As a typical feature of EUV wave events, erupting loops (marked by “L2” in Figure 2(b)) behind the EUV wave were observed (e.g., Liu et al., 2010; Li et al., 2012). They appeared as semicircular bright arcades straddling AR 11261 and began to expand to the northwest at 03:48:00 UT. Three minutes later, a diffuse EUV wave pulse appeared ahead of it. Initially, it mainly spread to the northwest, consistent with the orientation of L2 (see Animations 1 and 2). In other directions, the EUV wave was relatively weak. We note that the loops to the south of AR 11261 (marked by “L3” in Figure 2(c) and Figure 3(b)) were disturbed, and it became more extended and brighter. Seen from the time-distance plot of Sector “A”, some of L3 returned to their original position after the EUV wave passed over, indicating oscillations triggered by the impact of the EUV wave (e.g., Patsourakos et al., 2009; Aschwanden & Schrijver, 2011; Liu et al., 2012). By 03:54:24 UT, the EUV wave developed to a semi-circular shape (Figure 2(c)), with a deformation in its eastern part, an indicator of the interaction of the EUV wave with L1, which became increasingly evident as the EUV wave evolved.
To quantify the EUV wave kinematics, we used three time-distance slices along Sectors “A”–“C”. As seen from Figures 2 and 3, the EUV wave appeared as bright tracks in the hotter 193, 211 and 335 Å channels, while a dark track in the cooler 171 Å channel, suggesting plasma heating (Wills-Davey & Thompson, 1999; Liu et al., 2010, 2012; Long et al., 2011a; Ma et al., 2011; Li et al., 2012). In the 211 channel, the average propagation velocities of this EUV wave were from (4489) to (90010) km s in the three directions. We note that in the same direction, the EUV wave displayed similar velocities in the four channels and the velocity differences were almost within the error range except for the velocity of Sector “B” in the 171 Å channel, which was lower than those in the other three channels. This might be due to the fuzzy wave front. For Sector “A”, the EUV wave exhibited a deceleration between 400 Mm and 500 Mm from the eruption center (Figures 3(b)–(e)). A parabolic fit to the EUV wave within this distance revealed a deceleration of (101080)–(106070) m s. In sector “C”, the EUV wave velocity decreased to (27020)–(3016) km s at about 440 Mm from the eruption center (marked by the white dash-dotted line in Figures 4(a)–(e)).
In order to validate the measured EUV wave kinematics, we compared velocities and accelerations measured from Sector “A” in the running difference stack plots (Figures 3(b)–(e)) with those in the base difference stack plots (Figures 3(b1)–(e1)), which had the base time at 03:40 UT. For the base difference stack plots, the velocities and accelerations of the EUV wave were measured along the center other than the front of the wave pulse. It is noted that the velocities of the same feature measured from the two methods had little difference. In addition, the deceleration between 400 Mm and 500 Mm from the eruption center measured from the base difference stack plots was (98070)–(106090) m s, which was consistent with that measured from running difference stack plots.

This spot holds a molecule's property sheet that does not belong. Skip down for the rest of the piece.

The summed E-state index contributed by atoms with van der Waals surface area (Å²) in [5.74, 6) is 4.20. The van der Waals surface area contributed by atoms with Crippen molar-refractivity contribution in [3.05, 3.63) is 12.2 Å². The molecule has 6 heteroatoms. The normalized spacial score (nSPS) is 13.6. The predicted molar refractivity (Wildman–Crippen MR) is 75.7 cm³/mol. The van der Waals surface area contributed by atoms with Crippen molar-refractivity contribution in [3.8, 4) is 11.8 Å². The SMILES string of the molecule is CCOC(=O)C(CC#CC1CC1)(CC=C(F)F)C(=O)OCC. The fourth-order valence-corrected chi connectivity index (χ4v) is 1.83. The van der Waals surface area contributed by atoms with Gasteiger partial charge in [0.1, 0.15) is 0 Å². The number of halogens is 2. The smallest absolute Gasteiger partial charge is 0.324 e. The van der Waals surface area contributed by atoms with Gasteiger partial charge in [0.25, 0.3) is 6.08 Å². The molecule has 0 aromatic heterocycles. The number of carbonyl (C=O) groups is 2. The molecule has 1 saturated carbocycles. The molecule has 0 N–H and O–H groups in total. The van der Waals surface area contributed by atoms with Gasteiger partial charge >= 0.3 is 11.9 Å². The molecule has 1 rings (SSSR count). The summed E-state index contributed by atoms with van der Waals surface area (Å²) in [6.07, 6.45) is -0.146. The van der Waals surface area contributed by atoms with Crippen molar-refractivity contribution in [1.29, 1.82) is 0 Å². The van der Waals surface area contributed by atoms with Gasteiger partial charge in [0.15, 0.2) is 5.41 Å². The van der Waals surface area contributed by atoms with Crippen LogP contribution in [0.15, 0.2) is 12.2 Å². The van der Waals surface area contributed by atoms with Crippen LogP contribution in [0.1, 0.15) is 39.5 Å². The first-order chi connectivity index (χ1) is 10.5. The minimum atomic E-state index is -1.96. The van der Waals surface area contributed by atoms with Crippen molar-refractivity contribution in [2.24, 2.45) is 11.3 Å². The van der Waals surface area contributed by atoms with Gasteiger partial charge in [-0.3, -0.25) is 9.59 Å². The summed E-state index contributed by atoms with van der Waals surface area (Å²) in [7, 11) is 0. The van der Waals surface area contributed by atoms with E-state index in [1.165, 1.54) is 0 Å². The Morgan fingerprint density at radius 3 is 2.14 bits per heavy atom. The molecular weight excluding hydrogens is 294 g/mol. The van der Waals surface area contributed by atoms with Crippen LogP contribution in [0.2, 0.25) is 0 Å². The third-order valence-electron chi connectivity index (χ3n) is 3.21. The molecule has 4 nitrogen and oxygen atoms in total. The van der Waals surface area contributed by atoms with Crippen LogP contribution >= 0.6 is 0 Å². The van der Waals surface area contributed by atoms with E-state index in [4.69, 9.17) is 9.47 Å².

3.2 Interaction of the EUV Wave with Nearby Inter-AR Loops
In order to clearly describe the interaction between the EUV wave and L1, we divide the interaction into two phases. The first phase was from 03:52:00 to 04:00:24 UT, that is, before the EUV wave reached the apex of L1. During this phase, the EUV wave moved through L1 at a velocity of (43010)–(4489) km s (Figures 4(a)–(e); Animations 3 and 4), and the wave front had a deformation. Similar observations were reported by Wills-Davey & Thompson (1999), Delanne & Aulanier (1999) and Delanne (2000).
The second phase ranged from 04:00:24 to 04:10:00 UT. At 04:00:24 UT, the EUV wave arrived at the apex of L1, and excited a disturbance in L1 (see Figure 2(d)). Then, the EUV wave and the disturbance formed a clear bifurcation in the space-time plot (Figure 2(d); the top and middle rows of Figure 4). Such bifurcation was obvious in the 211, 193 and 335 Å channels, but not observed in the 171 Å channel. Simultaneously, the EUV wave pushed L1 forward (see Animation 3). L1 showed motions parallel to their magnetic field structure, different from the observations of Wills-Davey & Thompson (1999), in which the disrupted coronal loops showed motions perpendicular to their magnetic field structure. Seen from the time-distance plot of Sector “C”, the velocity of L1 was about (643)–(977) km s. This movement lasted about 10 min, leading to a maximum displacement of about 37–62 Mm. About 14 min later, another bright signal appeared at the apex of L1 (Figure 2(f) and Figures 4(a), (b), (d), and (e); Animation 3). It had a lower velocity of about (372)–(585) km s, but lasted a much longer time (about 15 min), giving a maximum displacement of about 32–57 Mm.
At the same time, the disturbance gradually propagated toward the footpoints of L1 (Animations 3 and 4). As seen from the time-distance plot of Sector “D”, it moved at a velocity of about (1799)–(22010) km s. At 04:10:00 UT, it reached the footpoints of L1.